Heather Zichal, the White House coordinator for energy and climate change, said Wednesday that the president would announce climate policy initiatives in coming weeks. Another official said a presidential address outlining the new policy, which will also include new initiatives on renewable power and energy efficiency, could come as early as next week.
Ms. Zichal said none of the initiatives being considered by the administration required legislative action or new financing from Congress.
In a speech in Berlin on Wednesday, Mr. Obama echoed his assertive talk on climate policy since his re-election, talk that some climate advocates have criticized as going beyond his actions. He said the United States and the world had a moral imperative to take “bold action” to slow the warming of the planet.
“The grim alternative affects all nations — more severe storms, more famine and floods, new waves of refugees, coastlines that vanish, oceans that rise,” Mr. Obama said. “This is the global threat of our time.” He added, “We have to get to work.”
Republicans criticize Mr. Obama’s climate policy as government overreach that is holding back the economy. Some Democrats, including those hawkish about climate action, also worry that tough new standards on power plants could slow job growth and raise energy costs, particularly in places like the industrial Midwest that depend on cheap power from coal.
But administration officials signaled that Mr. Obama had decided the risks from climate change outweighed the potential economic and political costs from taking steps to address it.
“He is serious about making it a second-term priority,” Ms. Zichal said at a forum Wednesday in Washington sponsored by The New Republic magazine. “He knows this is a legacy issue.”
Ms. Zichal suggested that a central part of the administration’s approach to dealing with climate change would be to use the authority given to the Environmental Protection Agency to address climate-altering pollutants from power plants under the Clean Air Act.
“The E.P.A. has been working very hard on rules that focus specifically on greenhouse gases from the coal sector,” she said. “They’re doing a lot of important work in that space.”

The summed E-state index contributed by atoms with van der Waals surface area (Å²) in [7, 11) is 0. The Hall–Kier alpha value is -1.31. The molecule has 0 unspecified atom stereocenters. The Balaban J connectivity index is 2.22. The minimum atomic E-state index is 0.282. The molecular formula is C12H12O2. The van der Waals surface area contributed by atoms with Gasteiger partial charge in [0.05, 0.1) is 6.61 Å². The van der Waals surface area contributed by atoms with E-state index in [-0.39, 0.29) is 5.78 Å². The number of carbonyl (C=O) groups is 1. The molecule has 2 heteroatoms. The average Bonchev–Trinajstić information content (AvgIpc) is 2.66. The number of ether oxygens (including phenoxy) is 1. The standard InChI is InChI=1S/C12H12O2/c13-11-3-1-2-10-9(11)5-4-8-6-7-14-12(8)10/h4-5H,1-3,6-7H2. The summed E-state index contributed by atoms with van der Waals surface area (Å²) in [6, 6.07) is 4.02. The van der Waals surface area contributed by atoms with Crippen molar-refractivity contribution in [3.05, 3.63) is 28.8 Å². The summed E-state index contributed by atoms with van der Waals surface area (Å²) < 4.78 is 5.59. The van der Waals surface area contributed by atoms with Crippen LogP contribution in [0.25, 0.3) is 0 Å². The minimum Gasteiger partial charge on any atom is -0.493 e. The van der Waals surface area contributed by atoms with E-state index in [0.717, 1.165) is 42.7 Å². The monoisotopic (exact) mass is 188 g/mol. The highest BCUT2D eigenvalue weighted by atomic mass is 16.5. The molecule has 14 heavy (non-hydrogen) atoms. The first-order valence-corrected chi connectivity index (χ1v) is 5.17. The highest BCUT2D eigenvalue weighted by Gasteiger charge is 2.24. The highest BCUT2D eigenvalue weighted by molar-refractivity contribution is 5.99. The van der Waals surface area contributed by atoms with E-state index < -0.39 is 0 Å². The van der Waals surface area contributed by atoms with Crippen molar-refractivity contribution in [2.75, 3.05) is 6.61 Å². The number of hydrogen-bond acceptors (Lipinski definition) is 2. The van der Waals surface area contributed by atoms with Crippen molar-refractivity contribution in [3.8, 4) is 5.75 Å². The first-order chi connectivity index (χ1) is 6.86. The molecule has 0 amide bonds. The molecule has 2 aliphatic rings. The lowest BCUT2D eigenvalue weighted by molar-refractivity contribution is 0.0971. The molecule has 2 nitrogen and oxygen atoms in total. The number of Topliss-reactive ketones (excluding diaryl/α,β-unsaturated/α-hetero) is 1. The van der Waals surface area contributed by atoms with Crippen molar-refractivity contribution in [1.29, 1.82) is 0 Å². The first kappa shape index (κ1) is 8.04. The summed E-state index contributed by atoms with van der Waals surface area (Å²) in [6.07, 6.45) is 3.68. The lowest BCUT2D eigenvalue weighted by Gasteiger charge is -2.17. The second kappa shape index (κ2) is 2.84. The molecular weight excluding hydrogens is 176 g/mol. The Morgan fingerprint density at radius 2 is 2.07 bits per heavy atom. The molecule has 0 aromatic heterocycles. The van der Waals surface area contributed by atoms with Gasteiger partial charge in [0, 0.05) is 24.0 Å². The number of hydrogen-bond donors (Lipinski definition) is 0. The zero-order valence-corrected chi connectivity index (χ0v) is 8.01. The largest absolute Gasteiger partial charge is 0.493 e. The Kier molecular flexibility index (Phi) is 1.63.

She did not specifically mention standards for existing power plants, but other senior officials have said in recent days that Mr. Obama has decided to start work on such regulations.
A 2007 Supreme Court decision gave the E.P.A. authority to regulate greenhouse gases, and it has already done so for vehicles. Environmental advocates said that addressing power plant pollution must be the centerpiece of any serious climate policy.
“To paraphrase Joe Biden, this is a big deal,” said Daniel F. Becker, director of the Safe Climate Campaign, an advocacy organization. “Nothing he can do will cut greenhouse gases more.”
Last year, the E.P.A. proposed greenhouse gas regulations for new power plants that would essentially ban the construction of any additional coal-fired plants. The administration was required to complete that regulation by mid-April, but it missed the deadline in a sign of the pitfalls of such complex rule making. The E.P.A. has not said when it expects to complete the rules.
The timing of the new policy on existing power plants is driven in large part by the timetables the Clean Air Act sets for a major rule-making. The law requires the agency to publish proposed guidelines. States are then required to submit plans for meeting the guidelines, which the agency must review and which the public must be allowed time to comment on.
“All of that takes time, and we’re in a race against time,” said Vickie Patton, general counsel at the Environmental Defense Fund.
Regulation of existing power plants is further complicated by the pending nomination of Gina McCarthy to become E.P.A. administrator. Ms. McCarthy has for the past four years run the agency’s office responsible for enforcing the Clean Air Act.
Senate Republicans are holding up her nomination over unrelated issues. Republicans and industry leaders also worry about her intentions on power plant regulation. In a carefully worded statement, she told committee members during her confirmation proceedings that the agency “is not currently developing” any such regulations.
The administration has been quietly stitching together a suite of global warming policy measures for the president to unveil this summer to make good on promises in his election night acceptance speech, his second Inaugural address and his State of the Union address.
Denis McDonough, the White House chief of staff, and his deputy, Rob Nabors, have regularly met with cabinet secretaries and their deputies to adapt to a changing climate and to propose new measures that do not require Congressional action.
Mr. Obama’s coming speech is also expected to highlight measures that the Department of Energy can take to make appliances and industrial equipment more efficient and to reduce the energy wasted in public and private buildings.
Boehner: Obama’s Plan for Climate Change ‘Absolutely Crazy’
Speaker of the House John Boehner (R-Ohio) became angry when asked about President Barack Obama’s plan to unveil new regulations to combat climate change, saying it is “absolutely crazy.”